Bridging the gap with coffee

Red Deer’s street population might seem a world removed from other people in the city’s downtown. But Amanda Gould thinks a gift of coffee can narrow that gap.

Red Deer’s street population might seem a world removed from other people in the city’s downtown. But Amanda Gould thinks a gift of coffee can narrow that gap.

The executive director of the Red Deer Downtown Business Association is helping to bring Suspended Coffee to the city. Already common across Canada and elsewhere in the world, Suspended Coffee refers to the practice of buying a hot beverage — usually anonymously — for someone else to enjoy.

“You can go to the coffee shop, buy your normal coffee, and then you can buy another one,” said Gould, explaining that the purchaser is issued a token for the second, unconsumed coffee that they can leave in a collection box or give to someone else.

Quenched International Coffee House, Café Millennium and City Roast Coffee all plan to participate, she said.

Cafe Pichilingue — which has been sold and is scheduled to close today — is already operating its own Suspended Coffee program. Owner Penny Elliott discussed the initiative with The Leadership Centre of Central Alberta, which in turn shared the idea with several of its alumni — including Gould.

“We just decided to take advantage of that and expand on it,” said Gould. “It’s been really easy to do.”

Tokens and cash left at participating coffee shops will be given to Red Deer’s Safe Harbour Society, which will pass them along to clients and others in need.

“It’s not just the homeless who are going to benefit from it,” said Gould. “It’s people who are just managing to get their foot back on the first rung of the ladder: it could be young moms or people in subsidized housing.”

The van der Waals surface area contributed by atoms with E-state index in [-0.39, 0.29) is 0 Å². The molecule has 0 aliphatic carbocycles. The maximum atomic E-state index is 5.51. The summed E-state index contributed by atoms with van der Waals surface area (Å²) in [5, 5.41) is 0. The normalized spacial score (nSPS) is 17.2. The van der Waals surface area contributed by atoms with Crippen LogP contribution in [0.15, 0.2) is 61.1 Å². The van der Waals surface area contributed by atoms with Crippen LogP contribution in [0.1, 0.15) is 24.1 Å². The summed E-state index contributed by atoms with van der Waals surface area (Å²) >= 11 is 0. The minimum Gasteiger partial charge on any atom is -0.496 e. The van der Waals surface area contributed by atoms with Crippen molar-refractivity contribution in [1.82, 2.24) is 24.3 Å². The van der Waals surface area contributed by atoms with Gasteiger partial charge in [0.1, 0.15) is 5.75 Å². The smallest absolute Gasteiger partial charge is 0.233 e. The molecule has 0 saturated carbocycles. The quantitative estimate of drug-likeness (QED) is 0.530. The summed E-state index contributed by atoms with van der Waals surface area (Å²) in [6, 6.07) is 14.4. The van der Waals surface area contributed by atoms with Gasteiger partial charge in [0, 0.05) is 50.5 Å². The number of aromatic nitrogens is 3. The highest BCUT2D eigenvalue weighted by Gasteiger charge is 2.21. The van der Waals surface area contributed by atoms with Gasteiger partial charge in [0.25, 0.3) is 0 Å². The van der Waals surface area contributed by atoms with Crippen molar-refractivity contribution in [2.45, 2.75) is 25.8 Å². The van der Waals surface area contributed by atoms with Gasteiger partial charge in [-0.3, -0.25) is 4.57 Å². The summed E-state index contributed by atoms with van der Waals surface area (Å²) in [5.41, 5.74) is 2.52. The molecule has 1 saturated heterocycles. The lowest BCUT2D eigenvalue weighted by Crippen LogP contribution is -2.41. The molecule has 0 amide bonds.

She also likes the idea of creating something that people can hand to members of the street-involved population without worries that it will be used to buy drugs or alcohol.

“They’ve now got the option to give them something.”

Gould thinks the Suspended Coffee program will reduce the apprehension of those who are approached for handouts, and generate business for the coffee shops.

“Anybody from Red Deer could now end up with one of these tokens, which brings more people downtown.”

The city’s expanded Suspended Coffee program should begin shortly, she said.

“We’re just waiting for the tokens to come in, so hopefully it’s all going to be up and running in the next week to 10 days.”

The program received a boost this week, when more than $1,100 was raised for it at The Leadership Centre’s 2014 Leadership Conference.

Linda Wilson, the centre’s executive director, praised the initiative as a positive way to help street people and others in need.

“It’s a way to still have dignity, for those people,” said Wilson, adding that the donors benefit as well.

hrichards@bprda.wpengine.com

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